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dmmetler

Anything like Minimus, but in Greek?

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We're finishing up SSG, and my DD wants to know if there's anything "Like Minimus, but in Greek" that we can do before GfC-she's done LfC with Minimus this year and says she wants something "easier than GfC"-and I think she's right-she just plain needs a little more practice decoding Greek before she moves into the grammar-heavy GfC. We've already worked through "Biblical Greek 4 Kids" book 1, too.

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Minimus is probably best described as "comic book" Latin-there's a little story in comic-strip form that is understandable even without knowing all the vocabulary, and then the vocabulary (and sometimes a little bit of grammar) and the Roman Briton history that underlies the story is taught. We've used it as a supplement to LfC, but Latin has the familiar alphabet and is easy to pronounce, so DD's been able to handle both new vocabulary and new grammar at the same time. I can see where more confidence in decoding and confidence that she can read Greek would be helpful before moving into grammar in Greek.

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This is all I'm aware of. It's modern Greek, not ancient Greek, so it wouldn't be of much help with grammar (or vocab, either, I think) - but it would be fun pronunciation practice. You'd have to ignore any pronunciation helps, though, as modern Greek is pronounced differently than ancient Greek. But, hey, modern Greek speakers pronounce ancient Greek like modern Greek - why not do the reverse? ;)

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Greek Alphabetarian - not cartoony but will work on automatic decoding. What about an old Greek reader from Google books or an interliner new testament (perhaps she could illustrate it)? Then you could read the Greek and see what it means?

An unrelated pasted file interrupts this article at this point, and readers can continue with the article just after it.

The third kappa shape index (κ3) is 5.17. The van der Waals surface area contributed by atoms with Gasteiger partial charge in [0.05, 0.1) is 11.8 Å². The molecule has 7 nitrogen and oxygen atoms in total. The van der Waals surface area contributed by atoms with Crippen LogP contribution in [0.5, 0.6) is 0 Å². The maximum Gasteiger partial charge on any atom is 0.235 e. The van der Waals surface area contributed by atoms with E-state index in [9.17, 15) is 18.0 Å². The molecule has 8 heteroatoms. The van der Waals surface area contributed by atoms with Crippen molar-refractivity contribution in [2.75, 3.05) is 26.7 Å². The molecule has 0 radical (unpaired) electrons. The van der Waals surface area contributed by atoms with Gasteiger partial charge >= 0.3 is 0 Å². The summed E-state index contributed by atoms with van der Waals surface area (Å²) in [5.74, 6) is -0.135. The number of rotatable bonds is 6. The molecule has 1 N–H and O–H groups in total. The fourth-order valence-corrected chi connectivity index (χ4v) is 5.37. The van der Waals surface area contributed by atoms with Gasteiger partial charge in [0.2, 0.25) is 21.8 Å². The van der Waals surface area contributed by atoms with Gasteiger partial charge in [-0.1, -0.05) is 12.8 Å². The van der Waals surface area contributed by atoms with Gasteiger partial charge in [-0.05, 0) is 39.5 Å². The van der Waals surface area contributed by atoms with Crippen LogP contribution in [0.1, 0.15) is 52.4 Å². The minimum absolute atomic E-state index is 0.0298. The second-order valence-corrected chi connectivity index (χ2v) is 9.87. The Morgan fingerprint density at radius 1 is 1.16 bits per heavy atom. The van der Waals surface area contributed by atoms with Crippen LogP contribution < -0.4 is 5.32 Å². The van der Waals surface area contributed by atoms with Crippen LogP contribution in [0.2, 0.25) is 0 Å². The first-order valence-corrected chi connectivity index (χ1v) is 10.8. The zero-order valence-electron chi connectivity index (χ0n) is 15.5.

A little story in Greek - to translate then maybe illustrate. http://koinegreek.files.wordpress.com/2009/05/story-1.pdf

 

I want something like this for Greek. Hmm - found something (loads slow): http://www.letsreadgreek.com/comenius/ - not complete, but might be a fun diversion.

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We've already done the first Biblical Greek 4 kids book-my DD was one of the beta testers :), but I agree that I'd love to see more of it.

 

Has anyone used Hey, Andrew after SSG? Would that be a good fit?

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You won't want the first book - it's just the alphabet. You could look at the samples, HA is the definition of open and go. I'd try Code Cracker first. The author of Hey, Andrew has a copybook for John that I've often considered.

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